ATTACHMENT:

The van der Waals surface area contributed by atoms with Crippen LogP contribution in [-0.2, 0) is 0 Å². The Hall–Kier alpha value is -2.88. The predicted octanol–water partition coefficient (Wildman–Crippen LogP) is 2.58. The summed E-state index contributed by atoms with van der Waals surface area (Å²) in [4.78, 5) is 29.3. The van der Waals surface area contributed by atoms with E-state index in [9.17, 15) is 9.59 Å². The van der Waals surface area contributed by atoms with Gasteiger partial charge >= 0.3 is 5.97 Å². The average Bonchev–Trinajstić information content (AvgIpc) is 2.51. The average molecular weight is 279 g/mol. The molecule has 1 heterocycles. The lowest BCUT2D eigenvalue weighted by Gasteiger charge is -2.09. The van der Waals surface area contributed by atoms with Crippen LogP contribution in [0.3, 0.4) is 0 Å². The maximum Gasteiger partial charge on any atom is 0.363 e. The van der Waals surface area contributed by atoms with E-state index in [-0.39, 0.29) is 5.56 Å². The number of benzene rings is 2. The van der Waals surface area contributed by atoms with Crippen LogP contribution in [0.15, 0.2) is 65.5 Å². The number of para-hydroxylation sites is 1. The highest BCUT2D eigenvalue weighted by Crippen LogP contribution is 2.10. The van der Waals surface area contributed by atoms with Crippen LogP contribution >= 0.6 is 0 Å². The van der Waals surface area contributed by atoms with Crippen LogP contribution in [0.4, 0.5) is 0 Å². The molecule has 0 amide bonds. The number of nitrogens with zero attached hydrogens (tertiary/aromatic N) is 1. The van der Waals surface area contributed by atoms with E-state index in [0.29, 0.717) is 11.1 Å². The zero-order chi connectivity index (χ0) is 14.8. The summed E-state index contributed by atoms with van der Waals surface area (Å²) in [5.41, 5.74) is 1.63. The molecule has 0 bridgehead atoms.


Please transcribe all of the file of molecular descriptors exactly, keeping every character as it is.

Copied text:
The van der Waals surface area contributed by atoms with Crippen LogP contribution in [-0.2, 0) is 0 Å². The Hall–Kier alpha value is -2.88. The predicted octanol–water partition coefficient (Wildman–Crippen LogP) is 2.58. The summed E-state index contributed by atoms with van der Waals surface area (Å²) in [4.78, 5) is 29.3. The van der Waals surface area contributed by atoms with E-state index in [9.17, 15) is 9.59 Å². The van der Waals surface area contributed by atoms with Gasteiger partial charge >= 0.3 is 5.97 Å². The average Bonchev–Trinajstić information content (AvgIpc) is 2.51. The average molecular weight is 279 g/mol. The molecule has 1 heterocycles. The lowest BCUT2D eigenvalue weighted by Gasteiger charge is -2.09. The van der Waals surface area contributed by atoms with Crippen LogP contribution in [0.3, 0.4) is 0 Å². The maximum Gasteiger partial charge on any atom is 0.363 e. The van der Waals surface area contributed by atoms with E-state index in [-0.39, 0.29) is 5.56 Å². The number of benzene rings is 2. The van der Waals surface area contributed by atoms with Crippen LogP contribution in [0.15, 0.2) is 65.5 Å². The number of para-hydroxylation sites is 1. The highest BCUT2D eigenvalue weighted by Crippen LogP contribution is 2.10. The van der Waals surface area contributed by atoms with Crippen LogP contribution >= 0.6 is 0 Å². The van der Waals surface area contributed by atoms with Crippen LogP contribution in [0.4, 0.5) is 0 Å². The molecule has 0 amide bonds. The number of nitrogens with zero attached hydrogens (tertiary/aromatic N) is 1. The van der Waals surface area contributed by atoms with E-state index in [0.29, 0.717) is 11.1 Å². The zero-order chi connectivity index (χ0) is 14.8. The summed E-state index contributed by atoms with van der Waals surface area (Å²) in [5.41, 5.74) is 1.63. The molecule has 0 bridgehead atoms.